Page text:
Former German tax inspector jailed for 8 years for fraud with his ex
A former German top tax inspector was found guilty and sentenced to eight years in prison on Tuesday for his role in a long-standing dividend tax evasion following a landmark trial in Bonn.
Hanno Berger has been accused by prosecutors of being one of the masterminds behind a fraud that led to the German government refunding billions of euros in dividend taxes that were never paid.
Berger, who was extradited from Switzerland earlier this year after spending nearly a decade on the run, was also ordered to repay 13.7 million euros to the German government, a Bonn court spokesman said. at the Financial Times.
Germany is one of the European countries hardest hit by the so-called “cum-ex” scandal. These “cum-ex” deals cost German taxpayers some 10 billion euros, according to an estimate by Finanzwende, a consumer protection lobby group.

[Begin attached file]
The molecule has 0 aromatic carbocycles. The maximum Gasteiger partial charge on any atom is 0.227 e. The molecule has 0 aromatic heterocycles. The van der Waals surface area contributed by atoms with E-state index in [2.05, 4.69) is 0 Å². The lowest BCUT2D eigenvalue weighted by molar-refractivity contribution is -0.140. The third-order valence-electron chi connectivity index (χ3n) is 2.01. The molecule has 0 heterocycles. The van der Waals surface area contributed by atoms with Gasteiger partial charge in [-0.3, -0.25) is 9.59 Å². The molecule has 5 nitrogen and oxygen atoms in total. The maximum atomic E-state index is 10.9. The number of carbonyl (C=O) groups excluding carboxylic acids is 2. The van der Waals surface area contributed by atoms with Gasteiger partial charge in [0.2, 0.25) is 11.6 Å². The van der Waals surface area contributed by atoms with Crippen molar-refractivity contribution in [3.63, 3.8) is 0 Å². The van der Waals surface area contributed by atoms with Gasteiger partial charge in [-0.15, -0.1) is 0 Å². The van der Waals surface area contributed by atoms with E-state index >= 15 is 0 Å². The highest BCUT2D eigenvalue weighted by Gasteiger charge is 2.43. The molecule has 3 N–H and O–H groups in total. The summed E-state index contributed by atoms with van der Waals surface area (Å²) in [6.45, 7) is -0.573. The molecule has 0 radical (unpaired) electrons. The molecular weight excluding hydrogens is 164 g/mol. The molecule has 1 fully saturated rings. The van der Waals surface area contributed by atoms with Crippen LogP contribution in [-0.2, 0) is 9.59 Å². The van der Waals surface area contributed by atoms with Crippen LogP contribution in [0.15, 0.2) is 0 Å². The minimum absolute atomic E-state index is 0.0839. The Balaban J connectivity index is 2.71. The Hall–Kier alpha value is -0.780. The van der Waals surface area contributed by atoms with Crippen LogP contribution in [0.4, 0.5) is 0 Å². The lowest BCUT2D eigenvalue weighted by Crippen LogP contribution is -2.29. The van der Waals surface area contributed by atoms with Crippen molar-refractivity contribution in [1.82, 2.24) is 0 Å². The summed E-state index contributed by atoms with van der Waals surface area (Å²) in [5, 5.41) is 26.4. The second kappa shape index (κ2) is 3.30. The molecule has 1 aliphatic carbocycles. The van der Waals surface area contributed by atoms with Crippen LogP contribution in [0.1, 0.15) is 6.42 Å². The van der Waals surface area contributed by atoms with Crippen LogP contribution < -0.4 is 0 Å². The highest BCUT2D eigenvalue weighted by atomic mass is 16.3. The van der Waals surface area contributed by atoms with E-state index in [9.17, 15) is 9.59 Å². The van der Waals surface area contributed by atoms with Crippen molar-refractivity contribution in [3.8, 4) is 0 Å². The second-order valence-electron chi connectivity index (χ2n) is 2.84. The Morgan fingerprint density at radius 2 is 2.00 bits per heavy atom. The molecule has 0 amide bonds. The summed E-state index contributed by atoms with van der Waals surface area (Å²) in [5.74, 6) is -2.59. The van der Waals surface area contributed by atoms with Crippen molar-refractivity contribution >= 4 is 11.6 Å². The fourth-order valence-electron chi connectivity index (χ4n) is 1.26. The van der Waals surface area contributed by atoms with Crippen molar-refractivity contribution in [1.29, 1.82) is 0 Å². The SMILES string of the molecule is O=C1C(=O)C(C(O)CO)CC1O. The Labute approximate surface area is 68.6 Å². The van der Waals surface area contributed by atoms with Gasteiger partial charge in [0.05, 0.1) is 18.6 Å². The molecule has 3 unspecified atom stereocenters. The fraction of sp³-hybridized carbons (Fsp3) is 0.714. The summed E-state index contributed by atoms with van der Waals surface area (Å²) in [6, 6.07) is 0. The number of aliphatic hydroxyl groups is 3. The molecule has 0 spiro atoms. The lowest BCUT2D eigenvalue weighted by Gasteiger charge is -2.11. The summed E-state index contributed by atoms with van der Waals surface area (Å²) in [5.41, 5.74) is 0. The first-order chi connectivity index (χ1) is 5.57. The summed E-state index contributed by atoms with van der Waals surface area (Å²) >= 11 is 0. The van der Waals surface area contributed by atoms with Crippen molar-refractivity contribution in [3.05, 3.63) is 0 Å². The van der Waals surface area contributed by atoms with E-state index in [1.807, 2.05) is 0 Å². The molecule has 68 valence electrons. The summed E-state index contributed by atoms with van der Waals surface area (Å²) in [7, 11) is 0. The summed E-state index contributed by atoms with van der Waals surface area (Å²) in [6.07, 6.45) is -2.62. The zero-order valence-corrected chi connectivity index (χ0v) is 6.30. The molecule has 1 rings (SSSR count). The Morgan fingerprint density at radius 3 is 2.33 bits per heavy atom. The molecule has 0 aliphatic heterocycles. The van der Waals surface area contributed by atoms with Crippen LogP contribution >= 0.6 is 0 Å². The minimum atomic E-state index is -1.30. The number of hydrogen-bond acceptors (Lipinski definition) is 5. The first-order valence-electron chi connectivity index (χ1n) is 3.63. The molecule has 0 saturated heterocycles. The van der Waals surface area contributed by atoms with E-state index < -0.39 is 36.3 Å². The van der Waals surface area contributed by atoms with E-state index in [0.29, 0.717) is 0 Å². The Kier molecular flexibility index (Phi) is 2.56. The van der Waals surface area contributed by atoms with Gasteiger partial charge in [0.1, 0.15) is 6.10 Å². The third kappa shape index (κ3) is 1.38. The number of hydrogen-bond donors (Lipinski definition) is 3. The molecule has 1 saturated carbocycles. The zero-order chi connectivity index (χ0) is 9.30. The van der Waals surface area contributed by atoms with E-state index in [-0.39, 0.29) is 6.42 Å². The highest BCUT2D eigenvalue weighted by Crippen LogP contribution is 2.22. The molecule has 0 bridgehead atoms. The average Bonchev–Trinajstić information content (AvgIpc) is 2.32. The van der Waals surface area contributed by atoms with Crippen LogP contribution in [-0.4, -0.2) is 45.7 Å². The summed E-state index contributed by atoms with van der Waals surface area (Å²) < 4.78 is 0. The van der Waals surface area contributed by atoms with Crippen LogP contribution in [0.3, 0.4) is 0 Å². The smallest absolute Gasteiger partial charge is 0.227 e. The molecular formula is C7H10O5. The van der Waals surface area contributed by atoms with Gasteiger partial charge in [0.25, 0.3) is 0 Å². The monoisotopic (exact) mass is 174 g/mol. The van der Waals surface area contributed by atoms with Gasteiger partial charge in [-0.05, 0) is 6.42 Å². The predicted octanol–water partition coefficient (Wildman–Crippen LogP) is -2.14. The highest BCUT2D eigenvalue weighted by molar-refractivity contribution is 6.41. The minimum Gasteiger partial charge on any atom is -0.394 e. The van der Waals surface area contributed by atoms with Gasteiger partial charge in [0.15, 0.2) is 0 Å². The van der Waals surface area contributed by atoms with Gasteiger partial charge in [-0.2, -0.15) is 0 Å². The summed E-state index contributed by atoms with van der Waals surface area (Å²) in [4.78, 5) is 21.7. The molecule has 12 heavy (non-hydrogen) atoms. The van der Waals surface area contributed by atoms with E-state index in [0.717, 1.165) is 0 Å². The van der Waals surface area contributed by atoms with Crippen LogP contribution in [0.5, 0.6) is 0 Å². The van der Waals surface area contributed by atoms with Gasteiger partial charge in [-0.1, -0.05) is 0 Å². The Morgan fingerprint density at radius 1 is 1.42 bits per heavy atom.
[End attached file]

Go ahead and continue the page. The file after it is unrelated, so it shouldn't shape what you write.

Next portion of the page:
Having achieved a senior position in the German tax administration, Berger later became a tax lawyer. Prosecutors accused him of announcing the fraudulent scheme to clients and of being directly involved in transactions that cost German taxpayers 279 million euros
The 72-year-old has been in police custody since being extradited from Switzerland, where he has a vacation home and where he fled in 2012 the day his Frankfurt office was raided.
While several bankers have received prison sentences in previous trials related to the cum-ex scandal, Berger’s sentence is the longest. Investigations by Cologne and Frankfurt prosecutors into the scandal focus on 1,500 suspects and 100 banks on four continents, including more than 70 Deutsche Bank employees.
Next year, two former partners at law firm Magic Circle Freshfields, including Ulf Johannemann, the firm’s former head of global tax, will face trial in a Frankfurt court for their alleged role in the fraud. Prosecutors accuse them of encouraging the fraud by issuing erroneous opinions on the legality of the practice.
Prosecutors had requested a nine-year sentence for Berger, who faces a second trial over different cum-ex deals in a court in Wiesbaden.
Gerhard Schick, a former Green MP who now leads Finanzwende, said the Bonn court verdict was “cause for great joy” as it showed that justice was stronger than “crime money”.
A lawyer for Berger did not immediately respond to a request for comment.